School shootings are even rarer. In all my years on the planet I know of only one, which happened recently. A teenager got hold of two of his father’s rifles and fired three shots into his former school. Nobody was hurt including the shooter who was detained by the police. The government has now flagged even stricter regulations requiring all gun owners to store their weapons in a locked gun safe and to lock away the ammunition separately. Its not racket science, its common sense, something which Americans with dicks for brains seem to lack.

  2. says

    Police still hold the power. The NRA is a problem, but they are notdoes have a social worker first responder team that’s working out well.I’m open to more gun regulation, but that won’t help a lot with what’s in circulation, and I think it’s the culture that’s the bigger danger.

    The thing with US cops is that they are, simply by existing, an escalation and a threat. Everybody knows that “cop” means “armed guy who will shoot, if given an excuse.

  3. sonofrojblake says

    Given the context…

    ” Everybody knows that “cop” means “armed guy who will shoot, if given an excuse.”

    Fixed it for you.

  4. sonofrojblake says


    , I see no reason to give the killer the benefit of the doubt

    Which killer? Killer of whom?

  5. says

    Query: […]

    Which killer? Killer of whom?

    Killer of my brain’s autopilot. Fixed it, though I think it’s fair to treat this cop like a murderer, given that he certainly tried to kill the kid.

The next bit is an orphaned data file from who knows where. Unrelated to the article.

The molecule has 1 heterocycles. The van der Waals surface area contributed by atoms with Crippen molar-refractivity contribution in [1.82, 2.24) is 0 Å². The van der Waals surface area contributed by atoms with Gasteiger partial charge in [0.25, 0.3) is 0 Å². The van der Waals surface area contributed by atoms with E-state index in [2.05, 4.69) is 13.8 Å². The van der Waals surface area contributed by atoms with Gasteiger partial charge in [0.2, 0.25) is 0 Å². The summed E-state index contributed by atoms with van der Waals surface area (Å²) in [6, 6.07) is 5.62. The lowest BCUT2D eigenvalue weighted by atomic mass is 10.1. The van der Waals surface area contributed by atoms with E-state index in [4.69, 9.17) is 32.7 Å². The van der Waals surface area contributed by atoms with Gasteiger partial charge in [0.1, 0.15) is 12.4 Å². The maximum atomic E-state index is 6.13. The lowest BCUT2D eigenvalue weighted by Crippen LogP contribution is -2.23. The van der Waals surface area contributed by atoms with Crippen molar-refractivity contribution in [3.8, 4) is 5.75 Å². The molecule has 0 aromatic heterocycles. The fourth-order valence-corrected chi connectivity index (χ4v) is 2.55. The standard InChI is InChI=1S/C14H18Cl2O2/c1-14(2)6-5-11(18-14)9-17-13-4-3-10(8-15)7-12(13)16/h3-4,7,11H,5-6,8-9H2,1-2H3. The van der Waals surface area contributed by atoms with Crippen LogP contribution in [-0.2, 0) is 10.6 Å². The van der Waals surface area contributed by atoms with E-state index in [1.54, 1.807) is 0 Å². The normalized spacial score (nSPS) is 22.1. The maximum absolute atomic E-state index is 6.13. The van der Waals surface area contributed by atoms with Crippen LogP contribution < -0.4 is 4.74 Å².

6. sonofrojblake says

    “I think it’s fair to treat this cop like a murderer”

    Hope you’re never called for jury duty. Don’t you find that knee jerk assumption apparent in your slip even slightly worrying?
    I mean holy fuck the guy is a massively irresponsible clear and present danger to the public who should never again be allowed to hold a firearm almost certainly need locking up for a while, but “murderer” is a word that means something, isn’t it?

  7. says

    though I think it’s fair to treat this cop like a murderer, given that he certainly tried to kill the kid.

    He inflicted lethal damage on the child. He was protected against the consequences of his own actions by the medical heroism of others. This is NOT a situation in which he inflicted damage which the child would have survived without highly specialized medical help that the officer himself could not have provided.

    In other words, he did everything required to murder the child. Other people prevented the death, sure, but he gets no points for that.

  8. says

    @sonofrojblake – am I on a jury now?


    Does this blog carry any legal weight?


    I am not being asked to decide his sentence, nor am I involved in it. For the purposes of everyday life, I see no reason whatsoever to limit myself to the rules of a courtroom.